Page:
Necessary compromises

I went out for dinner on Saturday night and in conversation was told about an acquaintance who has been out of work since late last year. I hardly know him, but have been kept informed over the last few months because of the similarity to my experience. And I took an interest for the same reason.

This guy had been well established and had a defined occupation, but was forced out of work by the usual economic factors. When he went searching for a new job he ran into the usual frustrations – advertised jobs that weren’t really jobs, dodgy recruiters, and promising opportunities that never paid off. I heard the stories and understood the scenario. I was sympathetic, but in a perverse way was reassured that my experience was not unusual.

And it’s not unusual. This is a thing now. I know of many guys around my age who, out of work, have struggled to get back into it. One friend was out of work for 12 months and ultimately had to move overseas for a job. Another had 6 months out of work, found an ordinary job, then endured a succession of ordinary jobs with patches of unemployment in between. Another found himself unexpectedly unemployed, disappointed with job applications, before finally settling on a junior role to get back into it. All these guys are well qualified and very experienced – a CFO, an FC, and a top notch IT guy.

Getting back to the original guy I was told on Saturday that it looked like he finally had a job – as a Corrections Officer. I blanched at that. I know very well that any job is a good job when you’re not working – I returned as a customer service officer. Corrections Officer seemed a different order of job though, a hard, possibly unforgiving job – though I don’t know, it may be fulfilling and rewarding. Still, it seemed tough – but when you have a family to support anything goes.

Good luck to him, but I hope he doesn’t lose sight of who he is and what he did before. I was very conscious of the fork in the road. I knew I had to work, to get money in, but also I knew I had to get back to what I was before I travelled too far down the other fork. Leave it too late and it’s too far to backtrack, and that has psychological implications as much as it does financial.

Whether you like it or not, we take a lot of meaning from the work we do. We become identified with it, and identify ourselves by it also. If it so happens we become accomplished at it we draw pride from it and a sense of personal purpose.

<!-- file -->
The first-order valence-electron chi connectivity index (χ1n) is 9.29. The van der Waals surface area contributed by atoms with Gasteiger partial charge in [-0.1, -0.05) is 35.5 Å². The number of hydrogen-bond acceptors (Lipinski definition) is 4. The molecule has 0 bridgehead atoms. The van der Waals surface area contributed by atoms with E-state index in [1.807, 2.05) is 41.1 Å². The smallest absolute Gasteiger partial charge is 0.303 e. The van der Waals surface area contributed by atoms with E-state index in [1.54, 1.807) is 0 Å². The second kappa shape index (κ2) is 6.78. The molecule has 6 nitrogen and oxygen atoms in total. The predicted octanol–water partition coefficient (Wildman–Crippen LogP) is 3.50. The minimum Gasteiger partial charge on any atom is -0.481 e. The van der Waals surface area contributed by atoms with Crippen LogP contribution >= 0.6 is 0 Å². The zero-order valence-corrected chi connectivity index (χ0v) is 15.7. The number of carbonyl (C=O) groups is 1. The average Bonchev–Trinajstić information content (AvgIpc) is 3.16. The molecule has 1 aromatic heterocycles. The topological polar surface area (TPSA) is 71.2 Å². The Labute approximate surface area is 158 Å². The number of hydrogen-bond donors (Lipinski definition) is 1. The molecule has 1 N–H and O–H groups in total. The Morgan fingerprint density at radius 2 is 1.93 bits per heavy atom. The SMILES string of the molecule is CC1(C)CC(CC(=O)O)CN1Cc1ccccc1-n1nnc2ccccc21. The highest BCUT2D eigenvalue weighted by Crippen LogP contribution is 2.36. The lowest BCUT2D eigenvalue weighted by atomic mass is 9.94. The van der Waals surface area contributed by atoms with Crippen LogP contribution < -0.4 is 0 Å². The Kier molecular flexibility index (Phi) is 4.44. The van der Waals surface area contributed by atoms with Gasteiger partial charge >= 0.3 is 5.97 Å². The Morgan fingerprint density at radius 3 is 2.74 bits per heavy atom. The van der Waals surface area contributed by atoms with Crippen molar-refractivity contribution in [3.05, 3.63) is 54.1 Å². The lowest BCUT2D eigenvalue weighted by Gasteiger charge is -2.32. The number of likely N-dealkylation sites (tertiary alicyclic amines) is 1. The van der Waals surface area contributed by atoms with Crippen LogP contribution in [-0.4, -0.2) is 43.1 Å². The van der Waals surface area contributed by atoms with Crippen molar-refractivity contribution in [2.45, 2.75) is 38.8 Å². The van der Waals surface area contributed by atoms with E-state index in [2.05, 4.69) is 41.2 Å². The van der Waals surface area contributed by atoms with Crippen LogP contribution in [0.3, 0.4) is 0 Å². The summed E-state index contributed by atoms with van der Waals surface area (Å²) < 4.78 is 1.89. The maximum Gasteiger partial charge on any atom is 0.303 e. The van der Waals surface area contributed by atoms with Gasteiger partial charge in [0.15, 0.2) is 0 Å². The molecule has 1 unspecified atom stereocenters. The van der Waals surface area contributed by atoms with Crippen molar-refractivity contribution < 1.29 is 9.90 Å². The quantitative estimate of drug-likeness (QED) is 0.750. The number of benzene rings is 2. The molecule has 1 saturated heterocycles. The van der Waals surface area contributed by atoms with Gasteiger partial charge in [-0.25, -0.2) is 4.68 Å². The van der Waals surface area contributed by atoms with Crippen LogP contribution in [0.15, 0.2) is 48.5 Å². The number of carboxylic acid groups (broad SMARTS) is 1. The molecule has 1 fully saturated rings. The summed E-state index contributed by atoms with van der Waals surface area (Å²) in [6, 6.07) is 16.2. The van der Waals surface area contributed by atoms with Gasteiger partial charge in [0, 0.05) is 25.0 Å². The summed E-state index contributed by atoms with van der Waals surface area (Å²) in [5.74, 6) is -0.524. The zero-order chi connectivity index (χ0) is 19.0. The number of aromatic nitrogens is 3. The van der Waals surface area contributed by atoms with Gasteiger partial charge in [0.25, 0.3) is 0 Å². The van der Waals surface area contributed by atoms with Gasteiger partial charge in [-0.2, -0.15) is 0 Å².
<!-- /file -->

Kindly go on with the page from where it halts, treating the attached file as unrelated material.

To be unemployed is to have all sense of meaning, purpose, pride stripped from you. It’s not pretty. When I took on the job answering customer phone calls I applied myself to it as I did my jobs previously, and set myself the challenge of doing it well. It wasn’t me though. I did fine, but I was a square peg in a round hole – I knew it, and so did others. And there was not the emotional nourishment I had experienced when I worked doing the things I was expert at.

All throughout I had my eye set on returning to some semblance of work as I did before, even if junior. The clock was ticking and I knew if I couldn’t manage it soon then it might never happen. I had been one thing all my life, and I didn’t want to become another (not of my choosing) for the rest of it.

I managed that. I’m not content, but I’m back in the game and I can have that conversation.

Everyone is different. It’s hard when you get to a certain age, but I would urge this acquaintance to either find something to love in his new role, or else to look beyond it with the idea of getting back to what he did best. This is why so many employers are unwilling to take chances on people like me – the fear that we might only be temporary. It’s a fact of life though – each of us has something inside that needs to be nourished, and from that comes our sense of self-worth. All of us want to be happy. You can compromise along the way, but I don’t think you should ever compromise on what you want from this, the only life you’ll get.

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